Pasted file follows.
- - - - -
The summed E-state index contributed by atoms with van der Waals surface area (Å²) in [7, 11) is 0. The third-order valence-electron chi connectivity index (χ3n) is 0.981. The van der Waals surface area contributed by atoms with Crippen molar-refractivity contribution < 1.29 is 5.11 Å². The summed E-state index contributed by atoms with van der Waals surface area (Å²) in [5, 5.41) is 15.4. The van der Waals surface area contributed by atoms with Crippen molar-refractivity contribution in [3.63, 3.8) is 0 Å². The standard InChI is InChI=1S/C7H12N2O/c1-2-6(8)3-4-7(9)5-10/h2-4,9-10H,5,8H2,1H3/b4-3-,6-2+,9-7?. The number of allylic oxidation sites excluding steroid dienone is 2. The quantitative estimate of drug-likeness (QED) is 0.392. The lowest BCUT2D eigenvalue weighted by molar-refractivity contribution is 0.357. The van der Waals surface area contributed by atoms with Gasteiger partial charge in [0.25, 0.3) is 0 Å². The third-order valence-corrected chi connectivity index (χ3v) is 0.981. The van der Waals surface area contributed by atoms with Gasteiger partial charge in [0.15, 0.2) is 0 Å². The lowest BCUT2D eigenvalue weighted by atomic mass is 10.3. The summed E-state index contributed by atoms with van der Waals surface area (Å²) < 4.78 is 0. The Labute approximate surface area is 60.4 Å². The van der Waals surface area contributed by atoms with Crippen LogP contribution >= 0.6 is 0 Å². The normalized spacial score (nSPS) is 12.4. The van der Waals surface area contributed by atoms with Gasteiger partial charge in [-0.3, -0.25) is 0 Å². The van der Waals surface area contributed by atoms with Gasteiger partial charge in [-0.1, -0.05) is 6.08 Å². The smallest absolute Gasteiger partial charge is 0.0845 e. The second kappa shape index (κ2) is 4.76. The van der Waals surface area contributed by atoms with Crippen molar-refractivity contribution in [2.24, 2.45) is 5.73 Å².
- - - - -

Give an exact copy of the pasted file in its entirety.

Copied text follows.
The summed E-state index contributed by atoms with van der Waals surface area (Å²) in [7, 11) is 0. The third-order valence-electron chi connectivity index (χ3n) is 0.981. The van der Waals surface area contributed by atoms with Crippen molar-refractivity contribution < 1.29 is 5.11 Å². The summed E-state index contributed by atoms with van der Waals surface area (Å²) in [5, 5.41) is 15.4. The van der Waals surface area contributed by atoms with Crippen molar-refractivity contribution in [3.63, 3.8) is 0 Å². The standard InChI is InChI=1S/C7H12N2O/c1-2-6(8)3-4-7(9)5-10/h2-4,9-10H,5,8H2,1H3/b4-3-,6-2+,9-7?. The number of allylic oxidation sites excluding steroid dienone is 2. The quantitative estimate of drug-likeness (QED) is 0.392. The lowest BCUT2D eigenvalue weighted by molar-refractivity contribution is 0.357. The van der Waals surface area contributed by atoms with Gasteiger partial charge in [0.25, 0.3) is 0 Å². The third-order valence-corrected chi connectivity index (χ3v) is 0.981. The van der Waals surface area contributed by atoms with Gasteiger partial charge in [0.15, 0.2) is 0 Å². The lowest BCUT2D eigenvalue weighted by atomic mass is 10.3. The summed E-state index contributed by atoms with van der Waals surface area (Å²) < 4.78 is 0. The Labute approximate surface area is 60.4 Å². The van der Waals surface area contributed by atoms with Crippen LogP contribution >= 0.6 is 0 Å². The normalized spacial score (nSPS) is 12.4. The van der Waals surface area contributed by atoms with Gasteiger partial charge in [-0.3, -0.25) is 0 Å². The van der Waals surface area contributed by atoms with Gasteiger partial charge in [-0.1, -0.05) is 6.08 Å². The smallest absolute Gasteiger partial charge is 0.0845 e. The second kappa shape index (κ2) is 4.76. The van der Waals surface area contributed by atoms with Crippen molar-refractivity contribution in [2.24, 2.45) is 5.73 Å².